Breast Cancer Research and Treatment

, Volume 110, Issue 1, pp 183–188

Immunohistochemical and molecular subtypes of breast cancer in Nigeria

  • Clement A. Adebamowo
  • Ayotunde Famooto
  • Temidayo O. Ogundiran
  • Toyin Aniagwu
  • Chibuzor Nkwodimmah
  • Effiong E. Akang
Epidemiology

DOI: 10.1007/s10549-007-9694-5

Cite this article as:
Adebamowo, C.A., Famooto, A., Ogundiran, T.O. et al. Breast Cancer Res Treat (2008) 110: 183. doi:10.1007/s10549-007-9694-5

Abstract

Objective Previous studies suggest that the majority of breast cancer in Africans are hormone receptor negative and thus differ from breast cancer in other populations. We decided to evaluate the hormone receptor status of patients seen in our practice to see if they indeed differ from that of other populations. Methods We prospectively collected and analyzed tumors from consecutive patients presenting to our clinic over an 18 months period from July 2004. During the period, we saw 192 patients without previous histological diagnosis and conducted routine histological and immunohistochemical analysis of their tumors for hormone receptor status. Results Most, 65.1% of tumors were ER+, 54.7% were PR+ and 79.7% were HER2 negative. Majority of the tumors, 77.6% were luminal type A, 2.6% were luminal type B, 15.8% were basal type and the remaining 4.0% (6/152) were HER2+/ER− subtype. We found an association between hormone receptor status and tumor grade but not with stage at presentation. Conclusion We conclude that there is no difference in the pattern of hormone receptors in breast cancer patients of African origin compared to other populations and urge more use of hormone manipulation for management of breast cancer in this population.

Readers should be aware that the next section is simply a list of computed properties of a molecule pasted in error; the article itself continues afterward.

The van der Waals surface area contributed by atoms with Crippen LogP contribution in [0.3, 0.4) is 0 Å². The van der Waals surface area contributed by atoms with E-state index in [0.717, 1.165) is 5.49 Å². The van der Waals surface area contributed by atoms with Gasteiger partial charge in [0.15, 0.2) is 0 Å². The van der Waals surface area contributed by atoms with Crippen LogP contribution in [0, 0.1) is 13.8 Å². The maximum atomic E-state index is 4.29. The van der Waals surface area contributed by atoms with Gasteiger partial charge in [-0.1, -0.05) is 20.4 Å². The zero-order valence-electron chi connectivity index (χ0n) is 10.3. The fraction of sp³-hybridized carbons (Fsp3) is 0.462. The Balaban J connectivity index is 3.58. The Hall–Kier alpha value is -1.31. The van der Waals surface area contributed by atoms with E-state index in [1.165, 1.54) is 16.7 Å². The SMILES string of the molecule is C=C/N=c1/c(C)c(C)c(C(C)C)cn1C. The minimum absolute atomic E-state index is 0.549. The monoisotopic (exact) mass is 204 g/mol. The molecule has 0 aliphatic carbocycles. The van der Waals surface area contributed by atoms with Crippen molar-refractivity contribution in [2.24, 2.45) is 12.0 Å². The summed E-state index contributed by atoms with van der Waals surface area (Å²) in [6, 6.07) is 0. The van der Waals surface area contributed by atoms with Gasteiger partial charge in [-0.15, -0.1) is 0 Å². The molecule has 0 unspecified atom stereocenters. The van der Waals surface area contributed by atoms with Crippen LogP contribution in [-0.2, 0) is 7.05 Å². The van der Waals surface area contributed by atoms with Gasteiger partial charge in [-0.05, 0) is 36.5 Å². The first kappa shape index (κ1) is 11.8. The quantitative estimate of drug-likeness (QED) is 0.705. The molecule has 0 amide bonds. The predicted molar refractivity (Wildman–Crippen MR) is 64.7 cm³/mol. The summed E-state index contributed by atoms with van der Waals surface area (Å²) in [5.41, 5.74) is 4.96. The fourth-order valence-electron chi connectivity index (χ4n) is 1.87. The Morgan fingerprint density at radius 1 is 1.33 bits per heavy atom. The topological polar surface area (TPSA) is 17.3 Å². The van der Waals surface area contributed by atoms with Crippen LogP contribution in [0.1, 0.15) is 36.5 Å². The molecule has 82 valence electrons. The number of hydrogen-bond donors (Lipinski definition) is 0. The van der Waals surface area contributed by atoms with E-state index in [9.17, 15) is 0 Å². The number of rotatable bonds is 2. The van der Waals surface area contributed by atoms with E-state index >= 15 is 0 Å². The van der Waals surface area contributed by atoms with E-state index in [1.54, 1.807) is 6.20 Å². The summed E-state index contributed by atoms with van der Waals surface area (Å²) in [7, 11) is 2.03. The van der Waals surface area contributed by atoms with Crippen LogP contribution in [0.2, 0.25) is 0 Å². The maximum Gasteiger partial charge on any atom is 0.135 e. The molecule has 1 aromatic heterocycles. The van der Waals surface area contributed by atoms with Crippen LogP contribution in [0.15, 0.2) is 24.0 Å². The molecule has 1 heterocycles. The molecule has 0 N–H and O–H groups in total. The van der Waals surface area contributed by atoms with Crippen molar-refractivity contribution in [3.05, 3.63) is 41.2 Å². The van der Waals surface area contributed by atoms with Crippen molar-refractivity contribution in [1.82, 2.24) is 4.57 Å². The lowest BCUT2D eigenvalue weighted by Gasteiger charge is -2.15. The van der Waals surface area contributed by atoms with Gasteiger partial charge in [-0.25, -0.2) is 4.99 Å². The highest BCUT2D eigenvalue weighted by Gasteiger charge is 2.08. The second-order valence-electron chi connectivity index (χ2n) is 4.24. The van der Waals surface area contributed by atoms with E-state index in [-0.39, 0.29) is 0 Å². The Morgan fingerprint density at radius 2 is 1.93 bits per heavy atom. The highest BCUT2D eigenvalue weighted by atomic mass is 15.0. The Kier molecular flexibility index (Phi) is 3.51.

Keywords

Breast cancerERPRHER2/neuMolecular subtypesNigeria

Copyright information

© Springer Science+Business Media, LLC 2007

Authors and Affiliations

  • Clement A. Adebamowo
    • 1
  • Ayotunde Famooto
    • 1
  • Temidayo O. Ogundiran
    • 1
  • Toyin Aniagwu
    • 1
  • Chibuzor Nkwodimmah
    • 1
  • Effiong E. Akang
    • 2
  1. 1.Division of Oncology, Department of Surgery, College of MedicineUniversity of Ibadan, University College HospitalIbadanNigeria
  2. 2.Department of Pathology, College of MedicineUniversity of Ibadan, University College HospitalIbadanNigeria